Auditor: Flaws riddle Colo. child abuse database

Auditor: Flaws riddle Colo. child abuse database

In Colorado, where 29 children died last year from abuse, a state child abuse database holds inaccurate records and is used incorrectly, state auditors said this week.

The Human Services Department operates the 30-year-old registry and its new Trails database management system. Many details in the records are wrong, and the users lack training, the auditors found.

In a sample of 31 child abuse reports from June 2000 to March 2001, the auditors found 44 errors. They included 'instances where children's names were misspelled, Social Security numbers were incorrect, severity and types of abuse were incorrect, and birth dates were missing,' the report said.

The auditors examined all 107,848 records in the database and found gaps that limit its usefulness in tracking down abusers. About 7,600 records were missing, they said, including perpetrators' birth dates'a required field. About 46,000 records lacked the perpetrator's Social Security number. Another 1,200 records lacked information about the nature and severity of abuse.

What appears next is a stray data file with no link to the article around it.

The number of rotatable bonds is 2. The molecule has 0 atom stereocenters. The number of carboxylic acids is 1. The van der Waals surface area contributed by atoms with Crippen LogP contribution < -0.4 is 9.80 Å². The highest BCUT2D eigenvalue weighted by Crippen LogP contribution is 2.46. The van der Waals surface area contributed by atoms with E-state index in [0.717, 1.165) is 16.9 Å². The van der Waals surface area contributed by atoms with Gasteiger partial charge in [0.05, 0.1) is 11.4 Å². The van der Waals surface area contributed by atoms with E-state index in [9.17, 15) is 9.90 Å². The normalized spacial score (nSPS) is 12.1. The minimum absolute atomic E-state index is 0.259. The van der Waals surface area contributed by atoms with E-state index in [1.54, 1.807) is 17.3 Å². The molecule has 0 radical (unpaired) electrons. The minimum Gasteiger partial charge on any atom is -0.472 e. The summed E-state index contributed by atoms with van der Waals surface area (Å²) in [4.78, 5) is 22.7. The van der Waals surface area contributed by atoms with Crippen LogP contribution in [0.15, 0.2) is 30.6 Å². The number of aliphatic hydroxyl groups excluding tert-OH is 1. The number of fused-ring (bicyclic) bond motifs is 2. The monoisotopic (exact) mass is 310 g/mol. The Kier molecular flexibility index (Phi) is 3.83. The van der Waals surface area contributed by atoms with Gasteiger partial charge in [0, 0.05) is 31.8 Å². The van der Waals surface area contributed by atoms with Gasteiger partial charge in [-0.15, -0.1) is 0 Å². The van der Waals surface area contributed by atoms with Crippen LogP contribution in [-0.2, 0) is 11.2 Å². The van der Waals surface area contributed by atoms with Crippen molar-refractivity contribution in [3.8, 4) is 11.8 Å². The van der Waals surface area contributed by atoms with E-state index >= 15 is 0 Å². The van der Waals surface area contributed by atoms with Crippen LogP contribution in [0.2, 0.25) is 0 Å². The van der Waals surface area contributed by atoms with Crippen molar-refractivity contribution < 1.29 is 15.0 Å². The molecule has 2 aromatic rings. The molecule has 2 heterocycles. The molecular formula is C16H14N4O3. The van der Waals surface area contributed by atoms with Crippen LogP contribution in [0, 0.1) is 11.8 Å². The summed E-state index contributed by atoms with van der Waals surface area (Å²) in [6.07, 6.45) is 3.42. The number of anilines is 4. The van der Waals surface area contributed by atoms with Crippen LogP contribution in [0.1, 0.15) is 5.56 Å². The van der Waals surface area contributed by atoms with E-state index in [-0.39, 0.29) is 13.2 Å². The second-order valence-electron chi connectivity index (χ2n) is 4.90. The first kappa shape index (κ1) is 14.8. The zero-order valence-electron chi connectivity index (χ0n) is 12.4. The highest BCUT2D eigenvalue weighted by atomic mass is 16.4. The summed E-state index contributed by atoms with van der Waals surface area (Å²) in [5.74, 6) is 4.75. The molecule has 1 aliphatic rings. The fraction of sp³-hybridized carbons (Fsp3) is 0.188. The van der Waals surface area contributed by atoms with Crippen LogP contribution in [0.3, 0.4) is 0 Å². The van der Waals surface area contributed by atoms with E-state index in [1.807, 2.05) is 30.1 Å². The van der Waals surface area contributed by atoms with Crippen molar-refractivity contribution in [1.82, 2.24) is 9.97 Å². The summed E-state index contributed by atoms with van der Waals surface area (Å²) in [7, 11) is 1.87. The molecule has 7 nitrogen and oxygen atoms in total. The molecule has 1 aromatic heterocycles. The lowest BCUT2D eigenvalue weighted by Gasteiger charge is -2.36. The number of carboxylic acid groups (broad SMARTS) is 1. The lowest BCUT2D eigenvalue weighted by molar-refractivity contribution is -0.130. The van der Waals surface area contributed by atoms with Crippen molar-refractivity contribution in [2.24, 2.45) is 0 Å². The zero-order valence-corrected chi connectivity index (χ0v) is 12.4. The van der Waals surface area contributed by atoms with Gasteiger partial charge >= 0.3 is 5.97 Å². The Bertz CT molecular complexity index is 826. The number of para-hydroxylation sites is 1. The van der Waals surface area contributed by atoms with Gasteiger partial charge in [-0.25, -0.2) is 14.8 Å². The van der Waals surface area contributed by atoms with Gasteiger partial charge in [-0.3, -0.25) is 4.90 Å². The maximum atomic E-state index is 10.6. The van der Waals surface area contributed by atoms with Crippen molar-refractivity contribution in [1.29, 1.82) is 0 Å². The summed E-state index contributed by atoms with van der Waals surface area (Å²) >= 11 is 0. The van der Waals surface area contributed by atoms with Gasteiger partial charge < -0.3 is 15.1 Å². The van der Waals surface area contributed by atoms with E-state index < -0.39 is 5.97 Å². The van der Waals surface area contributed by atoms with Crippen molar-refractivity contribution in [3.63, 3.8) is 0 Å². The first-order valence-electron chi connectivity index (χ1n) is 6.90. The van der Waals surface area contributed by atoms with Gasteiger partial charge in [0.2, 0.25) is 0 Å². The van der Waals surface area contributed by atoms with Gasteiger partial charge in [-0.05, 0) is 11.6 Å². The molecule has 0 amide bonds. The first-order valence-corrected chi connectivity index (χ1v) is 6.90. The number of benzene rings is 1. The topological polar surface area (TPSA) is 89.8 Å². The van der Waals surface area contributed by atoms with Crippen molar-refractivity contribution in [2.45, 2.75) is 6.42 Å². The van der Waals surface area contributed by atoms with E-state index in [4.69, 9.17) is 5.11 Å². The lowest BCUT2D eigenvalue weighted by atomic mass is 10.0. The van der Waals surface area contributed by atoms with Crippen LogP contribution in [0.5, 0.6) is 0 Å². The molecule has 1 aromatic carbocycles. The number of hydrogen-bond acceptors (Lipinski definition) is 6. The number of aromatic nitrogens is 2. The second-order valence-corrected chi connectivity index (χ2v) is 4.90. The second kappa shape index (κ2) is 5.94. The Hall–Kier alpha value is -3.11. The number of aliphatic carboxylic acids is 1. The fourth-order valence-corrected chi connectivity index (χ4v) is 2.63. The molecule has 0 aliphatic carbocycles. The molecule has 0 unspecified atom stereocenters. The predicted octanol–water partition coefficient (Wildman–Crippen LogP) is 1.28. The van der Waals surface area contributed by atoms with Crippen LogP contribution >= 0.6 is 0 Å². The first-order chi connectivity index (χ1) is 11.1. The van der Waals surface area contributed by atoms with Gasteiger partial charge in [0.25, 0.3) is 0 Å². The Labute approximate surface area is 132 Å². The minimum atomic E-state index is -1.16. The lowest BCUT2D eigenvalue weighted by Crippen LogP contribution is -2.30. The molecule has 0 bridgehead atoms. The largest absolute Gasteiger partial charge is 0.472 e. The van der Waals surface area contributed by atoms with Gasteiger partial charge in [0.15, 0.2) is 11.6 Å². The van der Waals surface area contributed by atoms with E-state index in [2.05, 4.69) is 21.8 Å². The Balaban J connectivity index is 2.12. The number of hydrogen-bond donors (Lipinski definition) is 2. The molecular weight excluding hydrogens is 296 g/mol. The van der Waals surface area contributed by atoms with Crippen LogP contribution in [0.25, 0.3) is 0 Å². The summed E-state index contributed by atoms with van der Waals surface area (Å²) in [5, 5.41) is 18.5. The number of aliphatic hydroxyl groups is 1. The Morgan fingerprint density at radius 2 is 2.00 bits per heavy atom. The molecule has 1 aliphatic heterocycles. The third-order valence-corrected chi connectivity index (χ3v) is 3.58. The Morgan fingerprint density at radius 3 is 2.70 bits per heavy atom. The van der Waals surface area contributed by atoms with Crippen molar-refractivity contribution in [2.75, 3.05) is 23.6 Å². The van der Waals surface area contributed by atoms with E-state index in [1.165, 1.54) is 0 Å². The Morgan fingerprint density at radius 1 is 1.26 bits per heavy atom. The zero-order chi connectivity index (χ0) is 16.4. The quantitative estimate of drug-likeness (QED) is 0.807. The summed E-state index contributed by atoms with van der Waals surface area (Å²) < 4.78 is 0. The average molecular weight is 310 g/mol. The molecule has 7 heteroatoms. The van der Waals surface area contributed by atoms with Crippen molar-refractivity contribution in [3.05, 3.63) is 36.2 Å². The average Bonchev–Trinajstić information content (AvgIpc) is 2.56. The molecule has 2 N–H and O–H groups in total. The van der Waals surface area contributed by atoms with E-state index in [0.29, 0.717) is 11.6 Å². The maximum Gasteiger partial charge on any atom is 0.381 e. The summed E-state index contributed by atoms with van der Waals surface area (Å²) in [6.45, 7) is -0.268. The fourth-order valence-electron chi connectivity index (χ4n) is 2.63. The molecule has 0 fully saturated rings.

When the auditors compared a sample of 48 convicted child sex offenders from a state Web site against the registry, they found 19 were not listed in the Human Services database.

Nor does the database properly purge the records of persons cleared of child abuse charges, the auditors reported. They identified 191 individuals who had been acquitted but were still listed as perpetrators.

Many of the errors result from manual data re-entry, according to the report, and the system itself also updates inaccurately, the auditors said. County officials told them that the state department has not provided proper training.

'We were aware prior to the audit that there were issues with the registry for child protection,' department spokeswoman Liz McDonough said. State officials have been meeting with a work group for several months to develop administrative and technical recommendations for improvement, she said.

McDonough added, 'We have a lot of people making reports to the registry'it is not as consistent as it needs to be.'

The department agreed with many of the auditors' recommendations and pledged to implement several of them by mid-2002 with help from Colorado's IT Services office.

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